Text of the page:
'This dining banquette is part of an "adult retreat" that was completed during the early months of the pandemic,' says Tara Cain Design, founder of Tara Cain Design (opens in new tab). 'While the whole family was working from home, they decided that they needed a "home away from home" where they could unwind and unplug at the end of the day. This was initially an unfinished space above their garage that we reimaged into what the family lovingly refers to as their 'She Shed'. We are sure you would be hard-pressed to find many 'She Sheds' equipped with Vermont Danby marble, unlacquered brass hardware and zellige tile!'
9. Use banquette seating on a kitchen island
Banquette seating doesn't just need to be around the periphery of a room. For a modern take on banquette seating, incorporate it into your kitchen design as part of an island.
This kitchen island idea helps keep your dining space at the center of your room, like the traditional kitchen table, while creating a more comfortable dining space than stool seating at an island.
'Banquette seating is the ideal when you're looking for extra room for entertaining,' interior designer Sidika Owen d’Hauteville, founder of Studio Sidika (opens in new tab) tells us. 'In this design, creating a super long banquette across the length of the island means there is always space for one more around the table.'
10. Add texture and coziness to the dining space with paneling
A petite banquette brings elegance to this kitchen, transforming what could have been a forgotten corner into a welcome destination for morning coffee. To add to its warmth is wall paneling that offers a warm touch to the space and also creates a cocooning feeling.
'The dining part of this space was originally at the opposite end of the room and the kitchen here,' says interior designer Laura Stephens (opens in new tab). 'We decided to ‘flip’ it to create a cozy dining banquette nook in the back of the space. We clad the walls in tongue and groove paneling to bring character and snugness to what otherwise was a very bland boxer space. Space was at a premium so we created a little storage bench seat with cushions to add some color and comfort.'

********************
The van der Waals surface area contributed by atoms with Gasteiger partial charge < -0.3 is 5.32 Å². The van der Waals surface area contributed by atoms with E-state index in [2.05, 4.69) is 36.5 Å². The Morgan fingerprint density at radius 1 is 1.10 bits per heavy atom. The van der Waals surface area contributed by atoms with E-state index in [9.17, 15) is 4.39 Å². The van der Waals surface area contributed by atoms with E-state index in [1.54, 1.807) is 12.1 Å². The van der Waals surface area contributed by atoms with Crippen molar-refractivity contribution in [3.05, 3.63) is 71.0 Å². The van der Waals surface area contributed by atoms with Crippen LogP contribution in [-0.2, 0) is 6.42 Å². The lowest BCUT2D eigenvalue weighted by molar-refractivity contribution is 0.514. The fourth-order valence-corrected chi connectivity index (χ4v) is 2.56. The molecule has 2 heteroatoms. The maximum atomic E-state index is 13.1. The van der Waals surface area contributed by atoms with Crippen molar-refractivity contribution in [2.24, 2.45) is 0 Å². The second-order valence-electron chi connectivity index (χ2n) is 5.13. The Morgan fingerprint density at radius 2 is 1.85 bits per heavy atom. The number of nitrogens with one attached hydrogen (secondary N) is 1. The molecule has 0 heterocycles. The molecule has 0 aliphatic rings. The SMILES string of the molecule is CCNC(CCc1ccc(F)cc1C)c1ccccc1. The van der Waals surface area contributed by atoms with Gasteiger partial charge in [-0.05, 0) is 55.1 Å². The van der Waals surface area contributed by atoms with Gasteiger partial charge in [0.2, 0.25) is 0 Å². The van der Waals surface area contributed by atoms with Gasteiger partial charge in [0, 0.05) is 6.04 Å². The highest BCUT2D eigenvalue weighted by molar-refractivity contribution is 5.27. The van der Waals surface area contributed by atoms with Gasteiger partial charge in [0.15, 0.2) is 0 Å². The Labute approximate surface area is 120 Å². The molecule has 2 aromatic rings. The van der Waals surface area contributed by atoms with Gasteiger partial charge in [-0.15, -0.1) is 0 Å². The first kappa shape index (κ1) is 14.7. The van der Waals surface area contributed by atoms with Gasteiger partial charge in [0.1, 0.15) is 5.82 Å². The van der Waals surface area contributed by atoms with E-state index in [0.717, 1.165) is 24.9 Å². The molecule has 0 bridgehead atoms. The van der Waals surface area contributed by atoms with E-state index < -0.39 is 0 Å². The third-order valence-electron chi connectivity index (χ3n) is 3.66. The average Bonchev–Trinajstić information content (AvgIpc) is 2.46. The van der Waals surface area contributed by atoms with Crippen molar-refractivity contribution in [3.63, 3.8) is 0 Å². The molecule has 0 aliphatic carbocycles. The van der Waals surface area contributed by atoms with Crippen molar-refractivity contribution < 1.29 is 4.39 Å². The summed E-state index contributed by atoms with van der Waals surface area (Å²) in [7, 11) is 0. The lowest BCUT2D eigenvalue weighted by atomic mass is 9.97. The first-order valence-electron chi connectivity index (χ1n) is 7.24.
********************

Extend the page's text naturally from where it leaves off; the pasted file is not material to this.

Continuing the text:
Does banquette seating save space?
Not only is a banquette a space-saving option, but it's also a great way to utilize underused or ignored spaces in the home. Most banquettes are built-in, thereby saving precious floor space. This seating option, due to its inherent compact appeal can be moved to the corner of any room, yet it doesn't lose its charm and use.
If you want more small kitchen storage, you can add drawers under the seats of banquettes. 'When you are challenged with a narrow space, a built-in dining banquette is an ideal solution,' says Nicole Yee, founder of NY Interiors (opens in new tab). 'It's the perfect way to maximize seating and conserve floor space. In this case, hidden drawers underneath the seats provide additional storage for yet another benefit.'
What is the difference between a banquette and a booth?
Admittedly, the two sound or look similar but there are some differences between a banquette and a booth.
A banquette is a flexible seating option and can be placed anywhere in a room – along a wall, in the middle of the room, or in other various configurations. Booths on the other hand have a more cocooned layout and are intended for a more cozy, private dining. They are almost like a room within a room. Visually, they look like banquettes that are turned in toward each other.
Booths tend to be curved designs, in corners, or with two built-in seats facing each other. A banquette could be a straight seating along a wall, that could look directly out to the room.